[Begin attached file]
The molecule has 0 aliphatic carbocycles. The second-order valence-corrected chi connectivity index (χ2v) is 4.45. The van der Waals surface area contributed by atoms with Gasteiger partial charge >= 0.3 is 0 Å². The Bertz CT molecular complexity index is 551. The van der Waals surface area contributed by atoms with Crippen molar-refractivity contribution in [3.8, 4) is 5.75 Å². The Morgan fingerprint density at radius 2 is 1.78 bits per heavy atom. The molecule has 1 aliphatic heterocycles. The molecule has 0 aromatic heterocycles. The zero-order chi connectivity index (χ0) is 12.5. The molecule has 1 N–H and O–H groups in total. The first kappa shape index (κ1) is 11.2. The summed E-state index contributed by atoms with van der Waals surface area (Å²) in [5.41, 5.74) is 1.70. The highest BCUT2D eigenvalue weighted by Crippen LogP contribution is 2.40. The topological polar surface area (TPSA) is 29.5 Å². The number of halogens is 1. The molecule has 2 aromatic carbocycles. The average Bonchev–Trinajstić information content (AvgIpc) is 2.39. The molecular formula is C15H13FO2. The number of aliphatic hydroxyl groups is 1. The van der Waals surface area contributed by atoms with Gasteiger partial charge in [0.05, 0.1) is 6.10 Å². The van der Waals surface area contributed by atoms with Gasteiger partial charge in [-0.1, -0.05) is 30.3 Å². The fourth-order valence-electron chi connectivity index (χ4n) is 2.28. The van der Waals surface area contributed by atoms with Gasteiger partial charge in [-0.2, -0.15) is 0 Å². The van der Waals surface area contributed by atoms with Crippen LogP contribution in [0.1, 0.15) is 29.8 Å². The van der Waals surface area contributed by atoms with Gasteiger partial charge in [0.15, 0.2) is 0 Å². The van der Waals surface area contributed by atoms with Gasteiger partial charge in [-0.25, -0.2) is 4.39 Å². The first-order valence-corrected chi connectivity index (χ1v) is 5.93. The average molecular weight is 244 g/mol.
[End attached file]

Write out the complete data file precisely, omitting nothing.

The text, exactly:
The molecule has 0 aliphatic carbocycles. The second-order valence-corrected chi connectivity index (χ2v) is 4.45. The van der Waals surface area contributed by atoms with Gasteiger partial charge >= 0.3 is 0 Å². The Bertz CT molecular complexity index is 551. The van der Waals surface area contributed by atoms with Crippen molar-refractivity contribution in [3.8, 4) is 5.75 Å². The Morgan fingerprint density at radius 2 is 1.78 bits per heavy atom. The molecule has 1 aliphatic heterocycles. The molecule has 0 aromatic heterocycles. The zero-order chi connectivity index (χ0) is 12.5. The molecule has 1 N–H and O–H groups in total. The first kappa shape index (κ1) is 11.2. The summed E-state index contributed by atoms with van der Waals surface area (Å²) in [5.41, 5.74) is 1.70. The highest BCUT2D eigenvalue weighted by Crippen LogP contribution is 2.40. The topological polar surface area (TPSA) is 29.5 Å². The number of halogens is 1. The molecule has 2 aromatic carbocycles. The average Bonchev–Trinajstić information content (AvgIpc) is 2.39. The molecular formula is C15H13FO2. The number of aliphatic hydroxyl groups is 1. The van der Waals surface area contributed by atoms with Gasteiger partial charge in [0.05, 0.1) is 6.10 Å². The van der Waals surface area contributed by atoms with Gasteiger partial charge in [-0.1, -0.05) is 30.3 Å². The fourth-order valence-electron chi connectivity index (χ4n) is 2.28. The van der Waals surface area contributed by atoms with Gasteiger partial charge in [-0.2, -0.15) is 0 Å². The van der Waals surface area contributed by atoms with Crippen LogP contribution in [0.1, 0.15) is 29.8 Å². The van der Waals surface area contributed by atoms with Gasteiger partial charge in [0.15, 0.2) is 0 Å². The van der Waals surface area contributed by atoms with Gasteiger partial charge in [-0.25, -0.2) is 4.39 Å². The first-order valence-corrected chi connectivity index (χ1v) is 5.93. The average molecular weight is 244 g/mol.